Bob and I left Malalane on Friday the 11th of December with a fully loaded UD80 to take the food parcels and the Christmas gifts to the old folk in the Western part of the country- Attie and Liz having taken their ‘Santa’s Sledge’ on the trip around the Eastern and Central part of Zimbabwe.
We arrived in Musina that evening and as the papers had not been processed on the Zimbabwe side of the border, spent the night at our wonderful hosts, the Camerons, in Musina- Thanks to you both for your kindness and may the Lord bless you in the year ahead.
After a good nights sleep we collected our papers from our South African clearing agents and cleared the South African side fairly quickly and crossed the bridge.
The Zimbabwe side of the border was busy with vehicles queuing on the bridge and it took about 40 minutes before we were able to commence with the border formalities. Again long queues at immigration resulted in it taking about 3 hours to pass through immigration and then long delays in completing customs formalities resulting in us only clearing the border at 20h30 that evening.
Zimbabwe Customs should have entered a team in the world cup. They would be sure to do well as they are masters at moving the goal posts. On this occasion we were held up because, would you believe, the Health Inspector wanted a Vet’s Certificate for the tinned meats in each parcel- I am still trying to reason this one out.
As there is not much in the way of accommodation between Biet Bridge and Bulawayo, we decided to drive through and arrived in Byo at 01h30.
The next morning we made deliveries to Kingshaven MOTHS Cottages and then to the various homes around central Bulawayo.
I wish you could have experienced with us the joy of these old folk in receiving these parcels which will make such a difference to their Christmas and then to top it all for me, was to play Father Christmas, because of your kindness, and generosity and to give to each one of them the Christmas Gifts you have so kindly provided.
There were many a thankful tear and without fail each of these old folk expressly asked us to convey back to each of you their grateful thanks for your kindness THANK YOU, THANK YOU, THANK YOU, one and ALL.
I am reminded of our Lords words in ,”what you do for the least of my followers you do for me.”
For me, the most significant part of the trip came that afternoon when we were able to deliver the bicycles, so kindly donated by some of you to the needy family in Bulawayo.
When we arrived they were very depressed, things have been going from bad to worse, the Zimbabwe Electricity Supply commission had just presented them with a bill of US$7,000 for electricity (which they cannot possibly pay) and were being threatened with their supply being cut off. They did not have sufficient food to feed their 3 little children and had therefore been forced to ask the brother to take them in whilst they were living on mealie meal.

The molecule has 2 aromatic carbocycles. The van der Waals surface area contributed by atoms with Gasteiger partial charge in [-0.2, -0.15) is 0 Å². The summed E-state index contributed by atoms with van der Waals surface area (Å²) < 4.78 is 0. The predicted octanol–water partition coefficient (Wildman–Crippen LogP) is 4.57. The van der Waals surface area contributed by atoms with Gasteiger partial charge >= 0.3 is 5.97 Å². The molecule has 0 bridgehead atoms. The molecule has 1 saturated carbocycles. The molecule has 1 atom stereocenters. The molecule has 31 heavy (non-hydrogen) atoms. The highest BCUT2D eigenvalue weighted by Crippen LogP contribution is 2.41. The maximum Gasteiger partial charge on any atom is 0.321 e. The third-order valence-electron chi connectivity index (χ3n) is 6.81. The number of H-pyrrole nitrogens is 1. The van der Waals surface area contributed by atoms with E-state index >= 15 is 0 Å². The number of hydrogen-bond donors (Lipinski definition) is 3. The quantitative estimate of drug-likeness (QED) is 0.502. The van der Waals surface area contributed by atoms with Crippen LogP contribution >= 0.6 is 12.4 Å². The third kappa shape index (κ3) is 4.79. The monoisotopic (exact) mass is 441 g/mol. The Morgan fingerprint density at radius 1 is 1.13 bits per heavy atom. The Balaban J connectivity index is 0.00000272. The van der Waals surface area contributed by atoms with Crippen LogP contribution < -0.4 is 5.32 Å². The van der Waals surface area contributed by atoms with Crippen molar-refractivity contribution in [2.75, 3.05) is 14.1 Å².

When we opened the truck doors and they saw the bicycles, the food parcels and the Christmas gifts they broke down in tears.
That night we again were treated to a wonderful evening with Craig and Les and a comfortable night in their lodge.
The following day we visited the remainder of the homes in Bulawayo. We were told that the astronomical electrical bills is common throughout Bulawayo and at Jacaranda House met the chairman of the management committee who told us that they had received a bill for US$35000. They were unable to meet this bill and were thus having to close the home down and were in the process of finding alternative accommodation for these old folk.
Vacancies have occurred in some homes due to some of the old folk being repatriated to the U.K. and thus, accommodating these old folk appears to be in hand.
As reported in the last trip report, things are not becoming easier for these old folk but more difficult and this new twist is evidence of this fact.
We then left Bulawayo and travelled up to Gwelo, where we delivered the parcels to Boggies and Huisversig. A big THANK YOU to all the ex Thornhill School pupils for your kind donation which made these parcels possible. The old folk asked us to specifically thank you and will be writing letters of thanks to you ,which hopefully will be collected on the first trip in 2010 .
A comfortable night was spent with our kind hosts Attie and Anna Scheepers, thank you guys once again.
Again, just to emphasize the difficulties the old folk face. ALL transactions are now in US dollars or South African Rand (on a 10 to 1 basis) and ALL transactions are in cash, which means if you want to buy a house you have to have the dollars or rands, in cash, no cheques or bank notes or promissory notes or accounts- it’s cash on the table so if you ain’t got you don’t get. Plain and simple. Which is great if you have got it but impossible if you don’t.
The next day we made deliveries to Shurugwe, Muus Lodge (Thanks to the Kloof Round Table for the parcels) and then to the Zvishavanie Old folk.
We delivered to one old couple who’s pension from the mine amounts to US$47 a month. In order to try and supplement his income he’s started selling chickens. He was telling us that his plan was to have chickens ready for Christmas but that 2 day’s before all his stock of some 150 birds had contracted chicken flue and he had lost the lot. That was his income gone. Despite this setback he was still trying to give a gift to our contact who had taken us to visit them- what a humbling experience.
Having completed all our deliveries, it was once again, with heavy hearts that we returned to South Africa on the 17th of December.
Thank you all once again for your steadfast support in making this trip possible and for providing a little bit of joy to these old folk at this time of year.
May the LORD bless you for your kindness.